Trump air force one Mandel Ngan/AFP/Getty Images

Ce que l’Otan attend de Trump

WASHINGTON, DC – Alors que le premier voyage à l’étranger de Donald Trump en tant que président se poursuit, les inquiétudes suscitées par le limogeage du directeur du FBI James Comey et l’enquête en cours sur les liens de Trump avec la Russie lors de sa campagne électorale persistent. De tous les endroits qu’il visitera, ces derniers événements pèseront particulièrement lourds lors du prochain sommet de l'Organisation du traité de l’Atlantique nord (OTAN) à Bruxelles. Les alliés des États-Unis attendront deux choses de Trump : l’assurance qu’il est au courant des données fondamentales des affaires européennes et des signes de sa détermination à exercer l’autorité dont l’OTAN a besoin.

La menace posée par la Russie est aujourd’hui au centre des relations internationales de l’Union européenne. Le régime kleptocrate du président russe Vladimir Poutine a envoyé des troupes dans l’une des anciennes républiques soviétiques, la Géorgie ; envahi et occupé une partie d’une autre, l’Ukraine ; et harcelé et cherché à intimider trois autres, l’Estonie, la Lettonie et la Lituanie (qui sont toutes trois membres de l’OTAN).  Comme au cours de la Guerre froide, les démocraties européennes comptent sur l’OTAN pour les protéger du danger venu de l’Est.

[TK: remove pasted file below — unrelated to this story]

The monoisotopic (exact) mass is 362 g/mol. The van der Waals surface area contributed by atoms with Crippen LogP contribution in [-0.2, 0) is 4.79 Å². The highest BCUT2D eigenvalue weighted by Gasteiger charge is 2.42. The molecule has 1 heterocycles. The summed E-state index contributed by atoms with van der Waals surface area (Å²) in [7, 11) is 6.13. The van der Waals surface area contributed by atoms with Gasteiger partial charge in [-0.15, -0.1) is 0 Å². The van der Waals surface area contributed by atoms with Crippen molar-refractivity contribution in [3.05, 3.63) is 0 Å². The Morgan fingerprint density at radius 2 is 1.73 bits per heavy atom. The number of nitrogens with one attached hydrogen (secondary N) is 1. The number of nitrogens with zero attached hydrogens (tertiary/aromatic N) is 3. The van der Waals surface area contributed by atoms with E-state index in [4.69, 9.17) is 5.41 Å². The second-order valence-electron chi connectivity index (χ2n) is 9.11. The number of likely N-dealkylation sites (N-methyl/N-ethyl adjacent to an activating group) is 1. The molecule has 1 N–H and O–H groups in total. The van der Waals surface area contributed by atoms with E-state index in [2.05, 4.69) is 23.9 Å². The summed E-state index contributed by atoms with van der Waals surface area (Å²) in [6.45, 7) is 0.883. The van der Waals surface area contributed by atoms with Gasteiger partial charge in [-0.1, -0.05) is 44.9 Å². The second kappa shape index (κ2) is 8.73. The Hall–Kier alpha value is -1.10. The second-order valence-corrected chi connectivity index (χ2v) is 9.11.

Les Européens ont été soulagés d’entendre Trump revenir sur son affirmation, prononcée pendant sa campagne électorale, concernant l’obsolescence de l’OTAN. Mais tant eux que le reste du monde s’interrogent toujours à propose de ce qui a transpiré concernant ses tractations avec de hauts responsables russes, illustrées en particulier par la réunion fort cordiale dans le Bureau ovale avec le ministre russe des Affaires étrangères et l’ambassadeur de la Russie aux États-Unis.

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